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J Am Chem Soc. 2007 Feb 7;129(5):1225-32.

Dual binding modes of Congo red to amyloid protofibril surface observed in molecular dynamics simulations.

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  • 1UC Davis Genome Center and Department of Applied Science, University of California, Davis, California 95616, USA.

Abstract

Congo red has been used to identify amyloid fibrils in tissues for more than 80 years and is also a weak inhibitor to both amyloid-beta fibril formation and toxicity. However, the specificity of the binding and its inhibition mechanism remain unclear. Using all-atom molecular dynamics simulations with the explicit solvent model, we have identified and characterized two specific binding modes of Congo red molecules to a protofibril formed by an amyloidogenic fragment (GNNQQNY) of the yeast prion protein Sup35. The observation of dual-mode was consistent with the experimentally observed dual-mode binding to Abeta fibrils by a series of compounds similar to Congo red. In the primary mode, Congo red bound to a regular groove formed by the first three residues (GNN) of the beta-strands along the beta-sheet extension direction. Comparative simulations demonstrated that Thioflavin T also bound to the grooves on KLVFFAE protofibril surface. Because of the ubiquitous long grooves on the amyloid fibril surface, we propose that this binding interaction could be a general recognition mode of amyloid fibrils by Congo red, Thioflavin T, and other long flat molecules. In the secondary mode, Congo red bound parallel to the beta-strands on the edge or in the middle of a beta-sheet. The primary binding mode of Congo red and GNNQQNY protofibril was more stable than the secondary mode by -5.7 kcal/mol as estimated by the MM-GBSA method. Detailed analysis suggests that the hydrophobic interactions play important roles for burial of the hydrophobic part of the Congo red molecules. Two potential inhibition mechanisms of disrupting beta-sheet stacking were inferred from the primary mode, which could be exploited for the development of non-peptidic amyloid-specific inhibitors.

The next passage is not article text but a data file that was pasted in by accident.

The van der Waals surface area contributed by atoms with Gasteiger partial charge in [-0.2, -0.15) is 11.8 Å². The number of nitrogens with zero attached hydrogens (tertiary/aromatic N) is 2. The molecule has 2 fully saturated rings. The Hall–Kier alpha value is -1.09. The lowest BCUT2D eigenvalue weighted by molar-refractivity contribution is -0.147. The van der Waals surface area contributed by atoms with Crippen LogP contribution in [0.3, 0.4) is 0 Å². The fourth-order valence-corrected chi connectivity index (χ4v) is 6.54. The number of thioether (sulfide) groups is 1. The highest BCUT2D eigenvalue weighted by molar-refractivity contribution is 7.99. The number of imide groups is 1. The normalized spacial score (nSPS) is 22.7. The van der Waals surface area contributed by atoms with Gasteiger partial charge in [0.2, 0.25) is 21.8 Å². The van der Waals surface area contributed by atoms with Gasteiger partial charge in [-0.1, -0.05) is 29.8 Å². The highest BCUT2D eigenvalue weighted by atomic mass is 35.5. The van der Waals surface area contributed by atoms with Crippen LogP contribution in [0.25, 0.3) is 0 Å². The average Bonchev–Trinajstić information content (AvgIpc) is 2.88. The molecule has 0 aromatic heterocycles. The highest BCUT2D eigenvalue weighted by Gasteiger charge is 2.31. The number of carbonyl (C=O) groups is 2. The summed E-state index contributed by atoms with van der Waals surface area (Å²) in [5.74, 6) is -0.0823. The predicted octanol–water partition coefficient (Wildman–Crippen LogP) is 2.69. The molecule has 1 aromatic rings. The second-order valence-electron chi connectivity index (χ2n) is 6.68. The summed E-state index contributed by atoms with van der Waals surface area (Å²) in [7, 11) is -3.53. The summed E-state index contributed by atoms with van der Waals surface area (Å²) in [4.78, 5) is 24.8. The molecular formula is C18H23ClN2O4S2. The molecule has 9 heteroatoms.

PMID:
17263405
[PubMed - indexed for MEDLINE]
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